• Areas in a video image that are static are best represented with one approximation. Areas in a video image that are in motion are best represented with a different approximation. A motion adaptive deinterlacer attempts to detect motion so as to choose the correct approximation in a spatially localized area. An incorrect decision of motion in a video image results in annoying visual artifacts in the progressive output thereby providing an unpleasant viewing experience. Several designs have attempted to find a solution for this problem but storage and processing constraints limit the amount of spatial and temporal video information that may be used for motion detection.
  • Further limitations and disadvantages of conventional and traditional approaches will become apparent to one of skill in the art, through comparison of such systems with some aspects of the present invention as set forth in the remainder of the present application with reference to the drawings.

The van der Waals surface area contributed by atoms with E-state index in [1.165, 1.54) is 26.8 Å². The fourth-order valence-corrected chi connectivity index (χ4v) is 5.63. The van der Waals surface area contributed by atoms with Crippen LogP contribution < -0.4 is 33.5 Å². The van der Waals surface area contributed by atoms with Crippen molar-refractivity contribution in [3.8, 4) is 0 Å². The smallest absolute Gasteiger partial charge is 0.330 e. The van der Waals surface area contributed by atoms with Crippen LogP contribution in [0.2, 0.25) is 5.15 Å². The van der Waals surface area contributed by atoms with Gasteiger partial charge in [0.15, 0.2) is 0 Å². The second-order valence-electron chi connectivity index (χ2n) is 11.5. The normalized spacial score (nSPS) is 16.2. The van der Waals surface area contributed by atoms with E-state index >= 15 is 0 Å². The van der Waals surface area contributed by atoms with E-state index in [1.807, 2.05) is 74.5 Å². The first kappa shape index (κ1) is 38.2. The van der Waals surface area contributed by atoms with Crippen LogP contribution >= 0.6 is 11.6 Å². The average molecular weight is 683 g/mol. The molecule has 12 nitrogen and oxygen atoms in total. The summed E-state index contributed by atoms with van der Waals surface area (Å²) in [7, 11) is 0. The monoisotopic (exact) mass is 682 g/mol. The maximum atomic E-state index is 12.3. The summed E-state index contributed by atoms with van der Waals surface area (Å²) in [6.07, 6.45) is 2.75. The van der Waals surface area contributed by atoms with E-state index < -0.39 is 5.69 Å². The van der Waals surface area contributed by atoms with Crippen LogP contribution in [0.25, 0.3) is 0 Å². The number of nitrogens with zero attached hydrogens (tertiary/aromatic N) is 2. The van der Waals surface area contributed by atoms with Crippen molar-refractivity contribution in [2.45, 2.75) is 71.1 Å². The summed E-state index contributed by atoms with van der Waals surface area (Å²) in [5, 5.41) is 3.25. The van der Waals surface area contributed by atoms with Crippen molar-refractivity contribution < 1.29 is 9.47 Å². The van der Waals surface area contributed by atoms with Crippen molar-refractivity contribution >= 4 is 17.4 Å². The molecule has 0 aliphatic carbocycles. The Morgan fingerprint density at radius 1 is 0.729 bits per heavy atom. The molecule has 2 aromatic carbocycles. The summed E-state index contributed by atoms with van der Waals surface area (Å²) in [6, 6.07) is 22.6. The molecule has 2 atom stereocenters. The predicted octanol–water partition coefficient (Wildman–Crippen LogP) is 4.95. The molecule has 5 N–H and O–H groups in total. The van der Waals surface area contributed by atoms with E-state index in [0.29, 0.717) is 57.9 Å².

• BRIEF SUMMARY OF THE INVENTION
  • Certain embodiments of the invention may be found in a method and system for detecting motion using a pixel constellation. Aspects of the method may comprise defining an output pixel to be determined in a current output field and determining a value for the output pixel based on a current motion value and a historical motion value. The historical motion value and the current motion value may be used to determine a final motion value for the output pixel. The current motion value may be quantized and stored, and a quantized historical motion value may be reverse quantized to determine the historical motion value to be used for the output pixel. The quantized historical motion value may be determined from at least one quantized historical current motion value of a pixel in a present line in a field occurring prior to the current output field. The present line pixel may be at the same vertical and horizontal position as the output pixel or may be at the same horizontal position as the output pixel, depending on whether the prior field and the current output field are of the same type. The quantized historical motion value may be determined from the highest of the quantized historical current motion values being used from prior fields or may be determined from a weighted sum of the quantized historical current motion values being used from prior fields.